Dmitry Bayduzh graduated from Institute of History and Political Sciences of the University of Tyumen (2003) and obtained his PhD (2007) at the same university with the dissertation devoted to self-representation of the Teutonic Order at the end of the 12th – the beginning of the 14th centuries. His advanced training was at the Numismatic department of the State Hermitage in St. Petersburg (2004), the Institute of World History of Russian Academy of Sciences (2005, 2010), universities of Warsaw, Toruń (2006, 2008) and Berlin (2014-2015). Since 2003 he works at the University of Tyumen, since 2014 – as an associate professor of medieval history.
Dmitry’s scientific interest areas are constructing and transformation of identities and models of self-representation in the Middle Ages, as well as visual signs systems which were their carriers. Based on the history and culture of the Teutonic order (Deutscher Orden) he studies strategies of self-expression based on various artefacts: heraldry, seals, coins, memorial effigies and brasses, etc. The most informative source is the seals of Order’s officials which express gender, confessional, social and other identities. These artefacts allow defining and deciding a wide range of fundamental historical, cultural and methodological problems: interaction of the individual and group (corporation), norms and practice, mentalities and ideologies, private and official spheres, identity and power; they also shed light on texts and images, various visual practices and ways of communication.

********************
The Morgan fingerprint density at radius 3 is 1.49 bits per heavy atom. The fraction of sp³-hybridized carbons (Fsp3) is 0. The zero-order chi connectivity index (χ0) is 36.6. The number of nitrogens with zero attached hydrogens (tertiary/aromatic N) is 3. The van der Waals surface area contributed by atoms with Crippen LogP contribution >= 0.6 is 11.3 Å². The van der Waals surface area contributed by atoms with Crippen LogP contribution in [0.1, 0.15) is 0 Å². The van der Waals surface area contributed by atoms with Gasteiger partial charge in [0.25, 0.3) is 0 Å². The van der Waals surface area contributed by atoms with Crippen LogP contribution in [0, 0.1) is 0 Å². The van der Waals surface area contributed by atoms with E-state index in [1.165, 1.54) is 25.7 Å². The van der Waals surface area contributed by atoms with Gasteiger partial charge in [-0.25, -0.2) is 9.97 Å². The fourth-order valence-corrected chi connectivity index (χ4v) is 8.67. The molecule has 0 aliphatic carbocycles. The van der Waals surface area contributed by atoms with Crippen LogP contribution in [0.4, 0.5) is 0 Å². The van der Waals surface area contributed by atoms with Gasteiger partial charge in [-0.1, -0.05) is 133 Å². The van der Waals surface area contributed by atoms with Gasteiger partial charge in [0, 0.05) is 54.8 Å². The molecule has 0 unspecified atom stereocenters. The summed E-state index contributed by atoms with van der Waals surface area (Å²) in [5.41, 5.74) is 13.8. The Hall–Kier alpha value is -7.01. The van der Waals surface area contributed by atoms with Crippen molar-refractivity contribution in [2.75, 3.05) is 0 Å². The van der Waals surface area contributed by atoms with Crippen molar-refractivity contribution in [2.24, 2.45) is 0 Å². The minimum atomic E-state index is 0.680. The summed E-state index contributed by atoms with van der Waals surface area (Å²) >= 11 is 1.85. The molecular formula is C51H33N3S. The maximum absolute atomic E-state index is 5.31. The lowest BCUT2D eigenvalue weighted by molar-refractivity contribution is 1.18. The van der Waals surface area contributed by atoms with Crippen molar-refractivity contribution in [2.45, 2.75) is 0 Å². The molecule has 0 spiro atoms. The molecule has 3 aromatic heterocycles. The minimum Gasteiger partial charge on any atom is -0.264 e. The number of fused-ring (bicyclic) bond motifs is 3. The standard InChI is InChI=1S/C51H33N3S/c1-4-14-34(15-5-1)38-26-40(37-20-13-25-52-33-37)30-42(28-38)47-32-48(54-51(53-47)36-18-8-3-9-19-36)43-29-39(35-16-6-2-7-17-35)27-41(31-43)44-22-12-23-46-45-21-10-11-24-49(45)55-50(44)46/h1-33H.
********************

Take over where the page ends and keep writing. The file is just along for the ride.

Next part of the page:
Dmitry’s research has cross-disciplinary character, situated on the intersection of history, art, anthropology, and sociology. Its methodological basis is constituted, first, by semiotics anthropology of Brigitte Bedos-Rezak, which provided an identification of the person and the signs representing her in medieval culture. An important role is played by an understanding of images not as objects of an esthetics (art) but performers of various social functions (Hans Belting), the theory of interpretation of single (Erwin Panofsky’s iconology) and serial images (Jérôme Baschet). Susan Crane’s theory of a ritual and performance allows considering them as self-making practices, but not simple reflection of identity.